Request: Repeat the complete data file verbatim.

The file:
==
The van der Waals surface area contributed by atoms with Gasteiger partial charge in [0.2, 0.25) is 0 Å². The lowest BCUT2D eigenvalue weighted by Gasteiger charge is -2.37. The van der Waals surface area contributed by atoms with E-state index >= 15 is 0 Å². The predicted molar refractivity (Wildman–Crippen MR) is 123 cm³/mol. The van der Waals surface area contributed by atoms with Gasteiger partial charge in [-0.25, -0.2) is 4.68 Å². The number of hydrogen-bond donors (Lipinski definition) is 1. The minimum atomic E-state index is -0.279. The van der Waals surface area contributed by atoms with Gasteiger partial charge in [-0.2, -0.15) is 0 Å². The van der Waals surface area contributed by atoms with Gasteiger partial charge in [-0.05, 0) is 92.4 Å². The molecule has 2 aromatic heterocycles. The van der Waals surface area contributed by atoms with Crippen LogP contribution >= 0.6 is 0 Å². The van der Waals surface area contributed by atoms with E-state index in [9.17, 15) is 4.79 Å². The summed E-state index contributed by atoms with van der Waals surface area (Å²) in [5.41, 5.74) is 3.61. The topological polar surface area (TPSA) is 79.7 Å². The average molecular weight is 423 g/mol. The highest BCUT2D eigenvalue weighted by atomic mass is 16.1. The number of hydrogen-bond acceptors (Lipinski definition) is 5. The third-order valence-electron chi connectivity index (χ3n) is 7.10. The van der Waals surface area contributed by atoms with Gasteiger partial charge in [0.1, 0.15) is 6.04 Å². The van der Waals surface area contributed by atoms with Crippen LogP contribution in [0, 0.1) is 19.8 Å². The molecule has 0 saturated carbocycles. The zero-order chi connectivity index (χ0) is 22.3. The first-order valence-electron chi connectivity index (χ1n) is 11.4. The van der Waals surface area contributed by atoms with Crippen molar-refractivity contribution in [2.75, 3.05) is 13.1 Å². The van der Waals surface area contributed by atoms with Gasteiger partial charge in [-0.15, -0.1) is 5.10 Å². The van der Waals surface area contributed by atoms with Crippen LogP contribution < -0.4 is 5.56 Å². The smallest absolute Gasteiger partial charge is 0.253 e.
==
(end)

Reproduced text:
The van der Waals surface area contributed by atoms with Gasteiger partial charge in [0.2, 0.25) is 0 Å². The lowest BCUT2D eigenvalue weighted by Gasteiger charge is -2.37. The van der Waals surface area contributed by atoms with E-state index >= 15 is 0 Å². The predicted molar refractivity (Wildman–Crippen MR) is 123 cm³/mol. The van der Waals surface area contributed by atoms with Gasteiger partial charge in [-0.25, -0.2) is 4.68 Å². The number of hydrogen-bond donors (Lipinski definition) is 1. The minimum atomic E-state index is -0.279. The van der Waals surface area contributed by atoms with Gasteiger partial charge in [-0.2, -0.15) is 0 Å². The van der Waals surface area contributed by atoms with Gasteiger partial charge in [-0.05, 0) is 92.4 Å². The molecule has 2 aromatic heterocycles. The van der Waals surface area contributed by atoms with Crippen LogP contribution >= 0.6 is 0 Å². The van der Waals surface area contributed by atoms with E-state index in [9.17, 15) is 4.79 Å². The summed E-state index contributed by atoms with van der Waals surface area (Å²) in [5.41, 5.74) is 3.61. The topological polar surface area (TPSA) is 79.7 Å². The average molecular weight is 423 g/mol. The highest BCUT2D eigenvalue weighted by atomic mass is 16.1. The number of hydrogen-bond acceptors (Lipinski definition) is 5. The third-order valence-electron chi connectivity index (χ3n) is 7.10. The van der Waals surface area contributed by atoms with Gasteiger partial charge in [0.1, 0.15) is 6.04 Å². The van der Waals surface area contributed by atoms with Crippen LogP contribution in [0, 0.1) is 19.8 Å². The molecule has 0 saturated carbocycles. The zero-order chi connectivity index (χ0) is 22.3. The first-order valence-electron chi connectivity index (χ1n) is 11.4. The van der Waals surface area contributed by atoms with Crippen molar-refractivity contribution in [2.75, 3.05) is 13.1 Å². The van der Waals surface area contributed by atoms with Gasteiger partial charge in [-0.15, -0.1) is 5.10 Å². The van der Waals surface area contributed by atoms with Crippen LogP contribution < -0.4 is 5.56 Å². The smallest absolute Gasteiger partial charge is 0.253 e.